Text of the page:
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Exabyte slashes media costs

Hopes to cut losses through cheaper tapes

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Internet Security Threat Report 2014

Storage Expo Tape drive pioneer Exabyte reckons it has worked out why it doesn't have much market share anymore - its media was too expensive.

That's a bit of a bummer for media company Imation, which last year paid $20m for five per cent of Exabyte Corp and the exclusive rights to distribute Exabyte media. However, Exabyte's European MD Brian Stanley says it wasn't Imation's fault: "Two other vendors make the media for us, but the cost of having it made was too high," he says. "So we rejigged the media specifications to take cost out."

The result is VXA X Tape, which Stanley claims will be 30 to 40 per cent cheaper than previous VXA media, yet will provide the same capacity and even greater reliability.

Exabyte has three VXA formats, offering uncompressed capacities 20, 40 and 80GB per cartridge respectively. All use its proprietary packet data format, as will its upcoming 160GB VXA-3 drives. This includes a lot of error correction data which reduces the tape's formatted capacity, but it allows data retrieval even from severely maltreated tapes, the company claims.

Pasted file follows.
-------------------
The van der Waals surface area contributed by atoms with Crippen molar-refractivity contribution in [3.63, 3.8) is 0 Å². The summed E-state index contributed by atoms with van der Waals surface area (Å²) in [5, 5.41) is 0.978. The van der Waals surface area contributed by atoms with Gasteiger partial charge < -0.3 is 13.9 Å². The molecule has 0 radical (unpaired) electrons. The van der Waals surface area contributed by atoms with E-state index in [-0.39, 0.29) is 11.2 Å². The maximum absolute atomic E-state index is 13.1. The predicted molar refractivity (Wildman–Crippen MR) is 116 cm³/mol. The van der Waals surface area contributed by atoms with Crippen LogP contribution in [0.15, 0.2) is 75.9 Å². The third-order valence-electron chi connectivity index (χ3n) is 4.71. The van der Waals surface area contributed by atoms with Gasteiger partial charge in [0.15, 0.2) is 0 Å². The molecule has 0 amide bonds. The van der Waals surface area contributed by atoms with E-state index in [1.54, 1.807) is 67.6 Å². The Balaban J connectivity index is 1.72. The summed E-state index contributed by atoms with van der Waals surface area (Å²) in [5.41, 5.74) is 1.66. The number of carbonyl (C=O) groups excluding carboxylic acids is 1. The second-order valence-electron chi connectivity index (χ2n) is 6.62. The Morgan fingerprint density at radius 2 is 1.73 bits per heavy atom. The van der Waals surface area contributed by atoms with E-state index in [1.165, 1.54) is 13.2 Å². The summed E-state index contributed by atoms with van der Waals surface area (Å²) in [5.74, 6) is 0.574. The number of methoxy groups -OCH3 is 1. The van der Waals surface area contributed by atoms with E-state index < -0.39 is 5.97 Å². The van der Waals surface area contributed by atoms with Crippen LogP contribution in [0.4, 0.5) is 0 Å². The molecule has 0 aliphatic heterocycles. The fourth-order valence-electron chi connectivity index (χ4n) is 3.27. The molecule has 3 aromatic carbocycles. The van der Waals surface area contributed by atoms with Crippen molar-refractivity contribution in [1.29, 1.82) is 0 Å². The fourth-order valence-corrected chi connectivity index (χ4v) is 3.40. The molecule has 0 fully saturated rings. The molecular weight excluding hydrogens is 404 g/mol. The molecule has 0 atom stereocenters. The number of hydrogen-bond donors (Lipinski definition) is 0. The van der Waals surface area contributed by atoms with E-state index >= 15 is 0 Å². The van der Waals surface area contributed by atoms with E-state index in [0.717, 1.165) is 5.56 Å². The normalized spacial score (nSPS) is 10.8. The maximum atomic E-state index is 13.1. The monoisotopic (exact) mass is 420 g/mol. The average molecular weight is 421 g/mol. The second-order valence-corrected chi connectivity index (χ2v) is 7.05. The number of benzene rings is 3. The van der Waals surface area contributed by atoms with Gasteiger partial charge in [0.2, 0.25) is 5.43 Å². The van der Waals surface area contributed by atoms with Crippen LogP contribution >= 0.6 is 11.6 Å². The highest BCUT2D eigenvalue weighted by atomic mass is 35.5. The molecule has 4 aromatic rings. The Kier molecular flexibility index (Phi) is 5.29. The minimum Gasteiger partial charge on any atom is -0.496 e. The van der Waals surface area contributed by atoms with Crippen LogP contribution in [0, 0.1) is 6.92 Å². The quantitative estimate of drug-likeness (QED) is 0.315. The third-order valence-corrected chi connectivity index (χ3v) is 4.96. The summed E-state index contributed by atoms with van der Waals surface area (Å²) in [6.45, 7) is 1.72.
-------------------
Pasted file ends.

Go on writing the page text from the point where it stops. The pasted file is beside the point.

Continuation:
Brian Stanley trumpets OEM deals with IBM, Fujitsu Siemens and others as proof that VXA has a strong future, despite Exabyte's continued unprofitability. He says its increasing focus on its OEM business is helping to turn the company around.

"Our target is the DDS market," he says. "Are we going to go through the roof? No. Are we going to make profits? Yes."

Reg coverage from Storage Expo '04

IT under threat, says Veritas
Europe's SAN avoidance strategy
Removable disks back from the dead
LTO bids to regain its pace
The risks of remote backup

Beginner's guide to SSL certificates

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